Graphs are strong instruments in which trends can be easily shown and recognized. Many different kinds of graphs make sure that there is a graph for every purpose. With this is mind, it won’t surprise you when I tell you that graphs are also being used in Competitive Intelligence (CI) tools. But, the use of these graphs differs from for instance Business Intelligence (BI) purposes. What is the difference and what are the challenges when using graphs in CI?
We all know the typical BI graphs: for instance a pie chart for market shares, a line chart for the sales over time or a bar chart for the amount of orders per week. These graphs are based upon structured data. The total amount of sales can be calculated from order lines for example. In CI tools this kind of data display is only possible when the data you’re collecting is structured data (for instance information from Google Finance or Dow Jones index). However, in the CI process analysts gather and analyze unstructured data much more often than structured data. So the question is: How can you display unstructured data in graphs?
When you’re collecting unstructured data the only measure you can display in a graph is the amount of news items. At first, I was a little sceptic about this. What can you deduce from unstructured data, what can you conclude from the amount of news? This isn’t really a strong measure, is it?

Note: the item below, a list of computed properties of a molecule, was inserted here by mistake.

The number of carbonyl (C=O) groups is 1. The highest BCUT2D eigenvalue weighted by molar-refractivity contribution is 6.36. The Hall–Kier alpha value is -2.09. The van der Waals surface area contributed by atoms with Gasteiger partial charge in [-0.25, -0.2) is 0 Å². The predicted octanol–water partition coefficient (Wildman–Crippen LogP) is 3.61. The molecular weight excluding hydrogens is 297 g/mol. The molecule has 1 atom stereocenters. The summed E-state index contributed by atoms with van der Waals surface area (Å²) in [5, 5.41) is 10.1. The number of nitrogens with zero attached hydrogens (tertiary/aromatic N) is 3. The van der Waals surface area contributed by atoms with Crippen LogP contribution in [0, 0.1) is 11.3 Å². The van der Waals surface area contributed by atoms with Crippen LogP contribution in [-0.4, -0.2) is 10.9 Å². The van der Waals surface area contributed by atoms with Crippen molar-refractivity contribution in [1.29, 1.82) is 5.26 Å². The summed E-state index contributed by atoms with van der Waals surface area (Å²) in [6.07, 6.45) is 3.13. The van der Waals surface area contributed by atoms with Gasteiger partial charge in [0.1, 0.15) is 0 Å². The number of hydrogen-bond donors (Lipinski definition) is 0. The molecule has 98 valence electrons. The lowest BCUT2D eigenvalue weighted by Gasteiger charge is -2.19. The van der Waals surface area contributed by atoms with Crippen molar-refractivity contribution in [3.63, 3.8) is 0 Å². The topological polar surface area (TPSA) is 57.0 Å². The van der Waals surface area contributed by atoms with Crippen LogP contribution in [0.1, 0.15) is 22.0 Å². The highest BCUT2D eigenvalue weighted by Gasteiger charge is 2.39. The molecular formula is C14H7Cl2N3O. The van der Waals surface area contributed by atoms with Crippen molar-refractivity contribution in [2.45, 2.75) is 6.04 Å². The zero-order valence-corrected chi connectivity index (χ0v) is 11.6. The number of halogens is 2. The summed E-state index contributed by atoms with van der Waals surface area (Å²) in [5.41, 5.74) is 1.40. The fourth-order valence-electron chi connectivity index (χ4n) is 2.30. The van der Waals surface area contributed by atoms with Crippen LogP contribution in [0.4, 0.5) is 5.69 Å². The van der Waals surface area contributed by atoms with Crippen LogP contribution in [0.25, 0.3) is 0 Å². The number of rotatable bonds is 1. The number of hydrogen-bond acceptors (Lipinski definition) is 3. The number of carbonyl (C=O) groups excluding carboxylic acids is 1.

The main reason why I wasn’t very fond of using graphs in CI is the fact they can be confusing. Take a look at the below pie chart. What is your first idea when you see this chart?
This picture does not portray market shares per company, which is probably what you thought. This pie chart shows the amount of news items per company. Because we are used to see these pie charts in relation to market shares, it takes some time to explain what this graph actually tells us. I discovered while working with graphs in CI tools that the value of the measure ‘amount of news’ entirely depends upon the way you use it.
Graphs in CI can be valuable devices. Within a CI tool, categorizing your information is the key to valuable insights. You can compare this with measures in BI (or any other type of structured information). The measure ‘revenue’ in itself doesn’t mean a lot. You need to know in what period the revenue was generated, by selling which products, in which region, et cetera. By assigning this information to the measure you basically categorize it, which is exactly what we need to do with the CI information. You can use different kinds of categories: companies, market segments, strategic areas, regions, or whatever classification is relevant for you. For instance, when you categorize you news items per company, you can portray this in a graph. We’ve done this for HP, Dell and Apple and the result looks like this: